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#23663 - 03/28/01 11:37 AM Re: Ambibalance?  
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Pre Buonaparte and pre risorgimento? Maybe WCVs (White Catholic Venetians)


#23664 - 03/28/01 11:37 AM My two paise worth  
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Avy Offline
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One of the things that amazes me when I read Shakespeare's plays is the ability of S to create characters representing themselves and not characters representing Shakespeare. While creating a character it does not seem like he ever thought "writing this character will reflect badly on me." The characters are themselves and in his dialogues too it apparent how beautifully he lets the characters speak for themselves. Such people existed in society and the fact that they entered his plays so untarnished by his own likes and dislikes I think is part of Shakespeare's greatness. It is very difficult to do. (I see a bits of GBS in all his characters)
P.S I can well imagine Shakespeare as Shakespeare thinking "I hate this character" but not letting that affect Shakespeare as the character.



#23665 - 03/28/01 01:50 PM Re: My two paise worth  
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C.K. and shanks, good points, both. Avy, you said:
While creating a character it does not seem like he ever thought "writing this character will reflect badly on me."

Actually, I was wondering if such a thought even occurred to him. Perhaps in those times, it was "known" by all in his culture that he was portraying events only, not making any kind of commentary. Though it's possible that people knew the characters were in some way representative of the author, but didn't care. Plus, I think at that time, with so little to compare them with (compare them to?), audiences would have been primarily focused on the product, not how or why it was created, as C.K. said.

My point is that things were different in that time and at that place, and when we observe things from a different background but judge them based on our own values, we often come up with a skewed result. As shanks pointed out, one of the things that runs throughout the Bible is that slavery was a commonly-accepted practice. Today we think it's horrible, but I try to keep in mind that I should not
judge everything in the Bible as horrible because of that.

If these types of things can be looked at in context, I think we can get a much more objective view of their worth, or lack therof.


#23666 - 03/28/01 11:21 PM Re: Ambibalance?  
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So while I may rant and rail about certain antediluvian attitudes in Shakespeare, I would not wish to see any of the plays banned.

Banns? We don' need no steenkin' banns! My reaction to those plays is visceral, not cerebral, but I would not wish to see either banned. I agree with BelM that just being written by the Bard does not make them acceptable, but I also acknowledge that that is my opinion, not objective fact. I have had this same discussion many times over the last twent years, and have come to recognise that I cannot impose 20th Century values on 16th Century art. Just don't ask me to like it, is all, except for the "hath not a Jew eyes" speech.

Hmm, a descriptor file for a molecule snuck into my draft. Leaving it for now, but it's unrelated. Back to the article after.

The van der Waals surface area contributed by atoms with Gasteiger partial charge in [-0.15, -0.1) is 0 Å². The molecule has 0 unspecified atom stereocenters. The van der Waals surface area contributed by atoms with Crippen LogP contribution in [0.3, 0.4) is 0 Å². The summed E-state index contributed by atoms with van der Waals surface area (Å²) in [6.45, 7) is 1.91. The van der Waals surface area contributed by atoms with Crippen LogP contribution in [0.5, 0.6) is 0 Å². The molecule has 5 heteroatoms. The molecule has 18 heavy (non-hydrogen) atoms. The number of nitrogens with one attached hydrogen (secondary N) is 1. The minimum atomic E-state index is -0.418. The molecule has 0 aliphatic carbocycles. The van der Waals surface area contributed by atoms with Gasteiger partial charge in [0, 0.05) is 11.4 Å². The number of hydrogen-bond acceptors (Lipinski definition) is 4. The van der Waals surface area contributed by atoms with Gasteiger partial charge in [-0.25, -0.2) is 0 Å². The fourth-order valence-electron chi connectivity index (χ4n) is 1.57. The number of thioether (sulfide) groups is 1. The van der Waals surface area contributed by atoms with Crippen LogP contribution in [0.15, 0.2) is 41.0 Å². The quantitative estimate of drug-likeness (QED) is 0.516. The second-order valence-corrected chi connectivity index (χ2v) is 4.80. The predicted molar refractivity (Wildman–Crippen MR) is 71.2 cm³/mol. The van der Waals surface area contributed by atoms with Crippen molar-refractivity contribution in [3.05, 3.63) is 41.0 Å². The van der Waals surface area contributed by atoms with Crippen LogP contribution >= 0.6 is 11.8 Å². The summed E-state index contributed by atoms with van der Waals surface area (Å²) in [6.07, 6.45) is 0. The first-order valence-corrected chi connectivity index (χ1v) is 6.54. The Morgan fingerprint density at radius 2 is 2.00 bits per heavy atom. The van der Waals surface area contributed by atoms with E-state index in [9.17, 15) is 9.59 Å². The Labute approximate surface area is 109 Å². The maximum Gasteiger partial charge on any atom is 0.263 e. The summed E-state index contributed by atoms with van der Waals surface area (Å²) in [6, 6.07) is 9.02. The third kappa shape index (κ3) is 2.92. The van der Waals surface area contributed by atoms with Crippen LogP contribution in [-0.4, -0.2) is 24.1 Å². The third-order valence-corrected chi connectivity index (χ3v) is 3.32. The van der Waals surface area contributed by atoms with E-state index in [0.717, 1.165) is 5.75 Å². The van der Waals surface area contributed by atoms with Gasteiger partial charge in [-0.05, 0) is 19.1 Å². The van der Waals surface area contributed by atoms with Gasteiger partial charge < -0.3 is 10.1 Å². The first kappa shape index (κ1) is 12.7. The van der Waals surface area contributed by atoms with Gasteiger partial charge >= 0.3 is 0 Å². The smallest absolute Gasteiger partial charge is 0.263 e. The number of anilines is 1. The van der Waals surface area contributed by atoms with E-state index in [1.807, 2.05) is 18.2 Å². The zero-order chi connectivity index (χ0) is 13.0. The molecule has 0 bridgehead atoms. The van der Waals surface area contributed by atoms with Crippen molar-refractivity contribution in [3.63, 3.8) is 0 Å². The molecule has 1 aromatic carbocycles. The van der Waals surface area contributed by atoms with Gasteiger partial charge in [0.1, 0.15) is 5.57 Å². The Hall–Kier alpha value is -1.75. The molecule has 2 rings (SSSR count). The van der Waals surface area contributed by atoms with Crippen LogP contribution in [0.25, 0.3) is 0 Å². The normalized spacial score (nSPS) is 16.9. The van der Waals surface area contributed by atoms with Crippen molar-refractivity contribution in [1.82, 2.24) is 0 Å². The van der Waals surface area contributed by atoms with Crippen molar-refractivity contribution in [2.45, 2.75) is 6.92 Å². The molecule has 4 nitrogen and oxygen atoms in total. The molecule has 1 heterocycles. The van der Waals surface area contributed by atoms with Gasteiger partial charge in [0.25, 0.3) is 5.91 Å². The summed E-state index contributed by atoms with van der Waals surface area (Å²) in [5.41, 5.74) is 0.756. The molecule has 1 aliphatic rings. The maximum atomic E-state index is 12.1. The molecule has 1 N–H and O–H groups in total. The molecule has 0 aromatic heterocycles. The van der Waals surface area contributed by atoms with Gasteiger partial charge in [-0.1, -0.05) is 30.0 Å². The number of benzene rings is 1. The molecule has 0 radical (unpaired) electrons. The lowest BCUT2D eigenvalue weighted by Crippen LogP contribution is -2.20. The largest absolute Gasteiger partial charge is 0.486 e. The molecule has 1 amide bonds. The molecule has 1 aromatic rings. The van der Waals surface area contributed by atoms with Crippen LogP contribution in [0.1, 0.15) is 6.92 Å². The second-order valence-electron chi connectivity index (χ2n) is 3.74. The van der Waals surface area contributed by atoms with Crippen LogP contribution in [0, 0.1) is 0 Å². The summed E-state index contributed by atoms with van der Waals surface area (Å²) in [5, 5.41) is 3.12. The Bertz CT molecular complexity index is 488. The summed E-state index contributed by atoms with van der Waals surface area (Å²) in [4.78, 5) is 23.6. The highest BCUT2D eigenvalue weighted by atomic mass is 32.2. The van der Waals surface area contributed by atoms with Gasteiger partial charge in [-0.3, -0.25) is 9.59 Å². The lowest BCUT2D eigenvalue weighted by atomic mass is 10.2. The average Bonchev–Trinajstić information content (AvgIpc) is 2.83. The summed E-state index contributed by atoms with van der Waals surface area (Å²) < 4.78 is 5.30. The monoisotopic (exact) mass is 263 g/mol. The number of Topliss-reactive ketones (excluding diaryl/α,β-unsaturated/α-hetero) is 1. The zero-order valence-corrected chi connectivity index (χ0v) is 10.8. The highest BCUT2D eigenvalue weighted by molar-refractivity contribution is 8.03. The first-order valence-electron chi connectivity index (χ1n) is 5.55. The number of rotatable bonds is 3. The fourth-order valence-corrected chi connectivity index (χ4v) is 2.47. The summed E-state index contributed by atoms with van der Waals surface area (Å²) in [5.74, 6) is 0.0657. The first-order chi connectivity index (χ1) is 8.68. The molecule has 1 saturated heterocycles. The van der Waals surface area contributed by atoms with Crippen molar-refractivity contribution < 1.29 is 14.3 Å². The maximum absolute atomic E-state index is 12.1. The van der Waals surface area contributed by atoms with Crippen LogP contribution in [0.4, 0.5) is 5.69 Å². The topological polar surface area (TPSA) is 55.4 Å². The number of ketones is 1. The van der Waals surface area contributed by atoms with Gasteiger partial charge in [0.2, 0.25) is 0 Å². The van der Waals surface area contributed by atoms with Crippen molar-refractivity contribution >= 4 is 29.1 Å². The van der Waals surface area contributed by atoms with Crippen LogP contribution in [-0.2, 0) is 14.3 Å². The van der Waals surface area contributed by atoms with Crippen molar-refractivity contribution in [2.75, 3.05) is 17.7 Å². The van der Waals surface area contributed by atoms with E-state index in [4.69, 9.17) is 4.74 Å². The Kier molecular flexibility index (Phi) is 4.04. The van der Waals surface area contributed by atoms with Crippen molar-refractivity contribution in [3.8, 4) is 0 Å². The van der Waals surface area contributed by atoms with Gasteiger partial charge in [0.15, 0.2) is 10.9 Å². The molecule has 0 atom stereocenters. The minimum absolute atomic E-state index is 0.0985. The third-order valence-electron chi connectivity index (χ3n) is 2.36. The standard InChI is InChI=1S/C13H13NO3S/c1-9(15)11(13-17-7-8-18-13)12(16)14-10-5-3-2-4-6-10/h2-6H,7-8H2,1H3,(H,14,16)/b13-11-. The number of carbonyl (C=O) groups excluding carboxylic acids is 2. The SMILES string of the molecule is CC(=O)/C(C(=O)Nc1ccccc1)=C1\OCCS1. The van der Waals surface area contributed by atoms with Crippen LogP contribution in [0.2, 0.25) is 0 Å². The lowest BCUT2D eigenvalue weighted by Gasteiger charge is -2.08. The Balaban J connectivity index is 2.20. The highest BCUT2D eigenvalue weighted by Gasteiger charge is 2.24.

#23667 - 03/29/01 08:33 AM Re: Ambibalance?  
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You may have belaboured the pun indeed! But no - no chance of it being seen as a typo! Myself, I prefer - "I say we shall have no mo marriage" (which last word, for some reason, I always pronounce in my mind as mari-yaaj, though only ever ion this context)!

Surely, however, you also like the quali"y of mercy speech - y'know - that bloomin' thing wot pisses down 'n is twoice blest? Because it 'elps the bleeder up there 'oo's relievin' himsel' and the poor sod down 'ere 'oo's sufferin' from the 'osepipe ban (there bein' a drought because we've only just gone and had the flippin' wettest year since records began, innit?)

cheer

the sunshine warrior


#23668 - 03/29/01 08:08 PM Re: Ambibalance?  
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Surely, however, you also like the quali"y of mercy speech

Great speech, though how a heartless bitch like Portia could have the chutzpah to lecture Shylock on mercy is beyond me. I guess it's a bit like an atheist vainly hoping for a false Messiah to save him and his from the Wenger boys.


#23669 - 03/29/01 11:29 PM Re: Ambibalance?  
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<<Great speech, though how a heartless bitch like Portia could have the chutzpah to lecture Shylock on mercy is beyond me.>>

Is it really impossible that Shakespeare was an ironic son-of-a-bitch?

Binky


#23670 - 03/30/01 01:31 AM Re: Ambibalance?  
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I admire Shakespeare very much, but have never seen one of his plays, except the movie of Henry V (I think) with Sir Laurence Olivier. It was tremendous, though I have no understanding of the changes Olivier made.
But it seems to me that a lot of the criticism here expressed does not take adequately into account the constraints imposed on Shakespeare by his audiences. If he had been "politically correct" by today's standards, not only would his plays never have been performed, he would have been lynched. Surely it is no accident that so many of the people best qualified to judge have admired him so very much for so many years.


#23671 - 03/30/01 02:30 AM Re: Ambibalance?  
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Avy Offline
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Do you think political correctness is the death of art?


#23672 - 03/30/01 02:42 AM Re: Ambibalance?  
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Do you think political correctness is the death of art?

No, it is the death of conversation.


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